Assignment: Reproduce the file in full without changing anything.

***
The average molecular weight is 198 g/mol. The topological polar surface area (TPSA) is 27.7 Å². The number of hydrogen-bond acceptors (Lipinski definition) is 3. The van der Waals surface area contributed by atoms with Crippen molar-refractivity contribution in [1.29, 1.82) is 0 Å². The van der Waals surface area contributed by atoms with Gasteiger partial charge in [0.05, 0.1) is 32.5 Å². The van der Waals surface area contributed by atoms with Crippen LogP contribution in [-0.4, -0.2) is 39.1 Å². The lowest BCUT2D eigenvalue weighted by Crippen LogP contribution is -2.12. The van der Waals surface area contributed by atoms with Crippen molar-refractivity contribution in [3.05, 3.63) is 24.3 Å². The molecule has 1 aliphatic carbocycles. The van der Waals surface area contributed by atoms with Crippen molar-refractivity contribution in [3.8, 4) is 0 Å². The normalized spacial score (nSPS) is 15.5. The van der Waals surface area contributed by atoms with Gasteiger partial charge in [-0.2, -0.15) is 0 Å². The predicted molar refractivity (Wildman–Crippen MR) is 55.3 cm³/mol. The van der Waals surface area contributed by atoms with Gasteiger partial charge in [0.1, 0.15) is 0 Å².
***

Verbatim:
The average molecular weight is 198 g/mol. The topological polar surface area (TPSA) is 27.7 Å². The number of hydrogen-bond acceptors (Lipinski definition) is 3. The van der Waals surface area contributed by atoms with Crippen molar-refractivity contribution in [1.29, 1.82) is 0 Å². The van der Waals surface area contributed by atoms with Gasteiger partial charge in [0.05, 0.1) is 32.5 Å². The van der Waals surface area contributed by atoms with Crippen LogP contribution in [-0.4, -0.2) is 39.1 Å². The lowest BCUT2D eigenvalue weighted by Crippen LogP contribution is -2.12. The van der Waals surface area contributed by atoms with Crippen molar-refractivity contribution in [3.05, 3.63) is 24.3 Å². The molecule has 1 aliphatic carbocycles. The van der Waals surface area contributed by atoms with Crippen molar-refractivity contribution in [3.8, 4) is 0 Å². The normalized spacial score (nSPS) is 15.5. The van der Waals surface area contributed by atoms with Gasteiger partial charge in [-0.2, -0.15) is 0 Å². The predicted molar refractivity (Wildman–Crippen MR) is 55.3 cm³/mol. The van der Waals surface area contributed by atoms with Gasteiger partial charge in [0.1, 0.15) is 0 Å².